Annie K. Blake is a painter with a great series called Of House and Home. She explains, “I explore the human experience, using the house as a symbol of complex inner lives and the variety of paths to build or follow, the limitations we allow or break through. The neighborhood, for me, represents our proximity but lack of knowledge of each other’s hidden color and mess, and I paint communities to encourage consideration of our dependence on each other and the beauty in our diverse yet shared experiences.” Blake was profiled previously on The Krakens for her series Cropped. She lives with her family in Utah.
Tell us about your path to becoming an artist. It officially started one night in 2012 when I sobbed to my listening husband, “I just want to put things on walls!” I’d spent a lot of time doing what I thought was practical forms of art–selling handmade goods or teaching art classes for kids. But after one existential crisis too many, I decided to ignore the voice in my head that was telling me fine art was too risky. I bought some new boards, cleared a few feet of space in our tiny apartment on the floor between my bed and the wall, and started. At this point it was all really more of an idea than actual work. Most weeks I was proud of myself for painting at all. I would work on Saturdays for a bit while the kids played with dad or I would paint for a few hours in the morning every once in a while when my husband worked a later shift. But mostly I made excuses. “Starting is hard! I need more time! There’s no reason to start painting when I only have an hour. I should help make dinner! The kids need something. I don’t know what to paint. My back hurts!” Despite my intense feminist leanings, I was thoroughly buying into the idea that had been pounded into my brain through many Young Women’s lessons–the idea that really focusing on my career was something for later in life when I could have more of those big stretches of time to concentrate and really dive into things. So I was a painter who wasn’t doing much painting, and I was miserable.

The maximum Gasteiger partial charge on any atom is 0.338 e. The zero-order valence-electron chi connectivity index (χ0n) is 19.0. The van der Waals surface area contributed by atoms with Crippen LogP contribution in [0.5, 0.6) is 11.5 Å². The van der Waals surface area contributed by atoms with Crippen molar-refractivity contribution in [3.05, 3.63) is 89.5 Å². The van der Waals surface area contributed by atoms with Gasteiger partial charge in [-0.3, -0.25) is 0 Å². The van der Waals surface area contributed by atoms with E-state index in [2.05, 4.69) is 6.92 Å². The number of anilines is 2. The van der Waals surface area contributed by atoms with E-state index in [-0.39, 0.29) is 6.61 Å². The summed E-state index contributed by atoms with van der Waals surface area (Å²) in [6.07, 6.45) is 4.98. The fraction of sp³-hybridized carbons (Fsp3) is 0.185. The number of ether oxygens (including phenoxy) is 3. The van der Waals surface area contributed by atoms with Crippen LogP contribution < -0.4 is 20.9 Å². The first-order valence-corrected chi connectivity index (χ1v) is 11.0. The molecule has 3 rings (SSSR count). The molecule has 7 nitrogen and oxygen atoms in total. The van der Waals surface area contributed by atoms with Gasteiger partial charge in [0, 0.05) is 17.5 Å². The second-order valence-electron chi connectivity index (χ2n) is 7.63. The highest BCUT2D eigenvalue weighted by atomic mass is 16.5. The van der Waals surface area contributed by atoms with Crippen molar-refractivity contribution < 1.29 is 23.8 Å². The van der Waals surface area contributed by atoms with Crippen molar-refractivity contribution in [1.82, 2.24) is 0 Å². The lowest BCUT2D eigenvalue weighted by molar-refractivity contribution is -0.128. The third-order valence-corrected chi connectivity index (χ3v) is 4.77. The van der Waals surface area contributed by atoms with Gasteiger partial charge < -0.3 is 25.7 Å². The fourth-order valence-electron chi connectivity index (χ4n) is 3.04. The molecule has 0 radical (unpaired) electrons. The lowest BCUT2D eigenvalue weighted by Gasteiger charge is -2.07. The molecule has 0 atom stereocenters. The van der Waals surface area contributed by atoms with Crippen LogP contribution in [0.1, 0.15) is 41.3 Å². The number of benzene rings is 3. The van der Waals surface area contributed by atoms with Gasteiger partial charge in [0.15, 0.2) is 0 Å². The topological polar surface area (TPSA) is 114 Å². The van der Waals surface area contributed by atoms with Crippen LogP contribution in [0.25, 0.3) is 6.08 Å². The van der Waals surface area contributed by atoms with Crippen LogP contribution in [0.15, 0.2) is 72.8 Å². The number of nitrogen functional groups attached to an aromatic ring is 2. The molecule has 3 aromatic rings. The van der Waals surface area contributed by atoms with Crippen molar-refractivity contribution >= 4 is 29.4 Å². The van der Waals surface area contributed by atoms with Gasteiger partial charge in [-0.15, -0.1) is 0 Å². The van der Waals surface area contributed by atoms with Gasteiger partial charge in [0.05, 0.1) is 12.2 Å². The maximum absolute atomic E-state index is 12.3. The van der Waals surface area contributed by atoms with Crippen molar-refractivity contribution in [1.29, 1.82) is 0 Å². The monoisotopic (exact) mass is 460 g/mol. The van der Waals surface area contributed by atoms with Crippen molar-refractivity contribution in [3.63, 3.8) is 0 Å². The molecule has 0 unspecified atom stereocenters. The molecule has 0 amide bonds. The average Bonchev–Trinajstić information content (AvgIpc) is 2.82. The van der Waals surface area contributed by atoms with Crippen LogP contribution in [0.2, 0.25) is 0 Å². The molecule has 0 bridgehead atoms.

But my husband is smart, and he knows as well as I do that a woman who is constantly sacrificing herself at the altar of excuses and other people’s needs is not actually a very good mom or a nice person to be around. So he kindly suggested I get into my “studio” and work for one hour. So I did. I addd a few layers to a few paintings, and before I knew it, the hour was over. I didn’t get a lot done, but I got SOMETHING done. I went from a person who was grumpy about not having time for her own goals to a person who felt like I had been really productive somehow. I started doing this more often. I would sneak away for ten minutes while the kids played nicely (yes, this usually only lasts ten minutes) or I would tell the mom-guilt to take a hike and just put a show on for them. I was slowly letting go of the idea that it would take me a long time to “get into it” and I was just painting with whatever time I could find. All those weeks were passing anyway, but this way I had a painting at the end. I was running a marathon a few blocks at a time. It was super slow, but 26.2 miles is still 26.2 miles even if you walk and take lots of breaks. Today, a few years later, I still don’t get as much uninterrupted time as I would like, but it works. It gives me more time to focus on the pondering and idea phase of painting, so when I get in the studio (I have a whole room now!) I can hit the ground running.
Where would you like to see the Mormon art world go in the coming years? Up and out. We all speak different spiritual languages, and if I’ve learned anything from the scriptures it’s that God communicates with us in our own language. So the more artistic voices we see expressing truth, the more people can be taught through art. I’m glad the definition of Mormon art is broadening to include more styles and experiences.